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New Study Finds Our Relationship with Social Media is Even More Warped Than We Thought

Here’s what we really think of other people’s selfies.

Image courtesy of Unsplash

There’s an interesting irony at play in our selfie-obsessed digital culture. According to a new study in Frontiers in Psychology, the only selfies we actually enjoy looking at are the ones we take of ourselves. Sorry, every other selfie in your feed. No likes for you.

Study author Sarah Diefenbach from the Ludwig-Maximilians-University in Munich surveyed more than 200 people and found that 77 percent reported taking regular selfies but 82 percent said that if given the choice, they would rather look at other photos instead of someone’s selfie. Diefenbach told The Outline that we tend to view our own selfies as “ironic” and “authentic” but find other people’s fake and self-promotional.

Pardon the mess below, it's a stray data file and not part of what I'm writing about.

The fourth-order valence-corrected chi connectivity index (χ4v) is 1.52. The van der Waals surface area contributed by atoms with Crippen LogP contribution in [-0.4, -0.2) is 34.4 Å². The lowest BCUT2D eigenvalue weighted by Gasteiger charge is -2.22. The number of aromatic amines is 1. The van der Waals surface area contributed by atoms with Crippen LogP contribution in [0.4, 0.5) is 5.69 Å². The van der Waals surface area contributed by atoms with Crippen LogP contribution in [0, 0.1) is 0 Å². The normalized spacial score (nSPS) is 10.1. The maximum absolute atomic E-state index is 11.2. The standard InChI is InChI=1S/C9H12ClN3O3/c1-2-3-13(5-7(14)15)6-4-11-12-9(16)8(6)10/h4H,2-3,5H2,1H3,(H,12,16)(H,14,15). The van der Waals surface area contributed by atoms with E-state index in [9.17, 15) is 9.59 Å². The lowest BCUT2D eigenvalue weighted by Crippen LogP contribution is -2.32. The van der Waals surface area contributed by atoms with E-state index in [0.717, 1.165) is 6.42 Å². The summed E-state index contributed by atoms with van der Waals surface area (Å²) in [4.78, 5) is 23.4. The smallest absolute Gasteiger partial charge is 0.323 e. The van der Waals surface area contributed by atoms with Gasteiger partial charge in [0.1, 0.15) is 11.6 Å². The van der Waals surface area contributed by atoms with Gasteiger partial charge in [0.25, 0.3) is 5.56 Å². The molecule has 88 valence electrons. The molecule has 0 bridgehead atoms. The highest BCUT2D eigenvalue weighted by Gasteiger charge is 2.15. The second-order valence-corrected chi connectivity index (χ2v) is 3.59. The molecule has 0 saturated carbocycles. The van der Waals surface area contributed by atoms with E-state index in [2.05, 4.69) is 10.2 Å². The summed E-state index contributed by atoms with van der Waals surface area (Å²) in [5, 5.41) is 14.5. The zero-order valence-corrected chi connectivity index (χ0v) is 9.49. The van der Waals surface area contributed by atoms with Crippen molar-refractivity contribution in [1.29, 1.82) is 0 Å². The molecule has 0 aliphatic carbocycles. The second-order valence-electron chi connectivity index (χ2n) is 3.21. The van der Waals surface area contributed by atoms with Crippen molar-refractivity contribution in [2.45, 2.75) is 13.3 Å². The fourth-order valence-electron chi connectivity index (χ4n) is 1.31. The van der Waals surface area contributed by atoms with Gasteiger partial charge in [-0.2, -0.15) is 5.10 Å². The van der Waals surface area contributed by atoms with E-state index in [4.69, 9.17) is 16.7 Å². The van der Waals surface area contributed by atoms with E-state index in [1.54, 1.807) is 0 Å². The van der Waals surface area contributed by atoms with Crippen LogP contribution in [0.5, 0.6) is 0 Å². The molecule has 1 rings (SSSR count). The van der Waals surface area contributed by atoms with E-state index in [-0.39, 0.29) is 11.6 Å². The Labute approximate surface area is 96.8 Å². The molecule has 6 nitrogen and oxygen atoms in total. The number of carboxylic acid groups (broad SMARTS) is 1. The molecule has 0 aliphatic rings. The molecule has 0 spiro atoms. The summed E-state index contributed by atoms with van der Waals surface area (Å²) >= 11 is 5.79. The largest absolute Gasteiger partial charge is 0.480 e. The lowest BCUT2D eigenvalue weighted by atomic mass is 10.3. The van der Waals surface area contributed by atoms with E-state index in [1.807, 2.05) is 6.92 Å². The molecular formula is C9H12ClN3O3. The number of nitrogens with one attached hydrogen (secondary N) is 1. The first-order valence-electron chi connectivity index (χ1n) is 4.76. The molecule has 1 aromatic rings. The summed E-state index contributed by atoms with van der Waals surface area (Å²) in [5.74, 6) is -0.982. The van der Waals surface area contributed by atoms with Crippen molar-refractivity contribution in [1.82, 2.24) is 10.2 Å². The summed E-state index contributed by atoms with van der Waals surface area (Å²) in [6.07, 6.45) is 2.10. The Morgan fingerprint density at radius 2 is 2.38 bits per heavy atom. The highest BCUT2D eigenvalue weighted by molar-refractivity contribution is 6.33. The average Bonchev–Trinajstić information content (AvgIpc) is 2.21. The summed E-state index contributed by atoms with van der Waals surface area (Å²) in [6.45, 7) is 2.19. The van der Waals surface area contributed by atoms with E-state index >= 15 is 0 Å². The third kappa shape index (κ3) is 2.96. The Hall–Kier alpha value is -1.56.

Dubbed the “selfie paradox,” this 21st century problem puts a spotlight on how our social media obsession can veer toward unhealthy. We all curate our own digital identities but we tend to filter out the less-glamorous parts, excluding the stressful moments like missing the morning train or coming home from work exhausted. When we feel that only our own selfies are genuine and everyone else’s are fake, it’s time to acknowledge how social media warps our perception of ourselves and others.

One way to counter the “selfie paradox”? Get offline and sync up with people IRL. We could all benefit from some good old-fashioned analog interaction, and remind ourselves how to engage with people beyond likes.

Read more at The Outline.

Originally published at journal.thriveglobal.com

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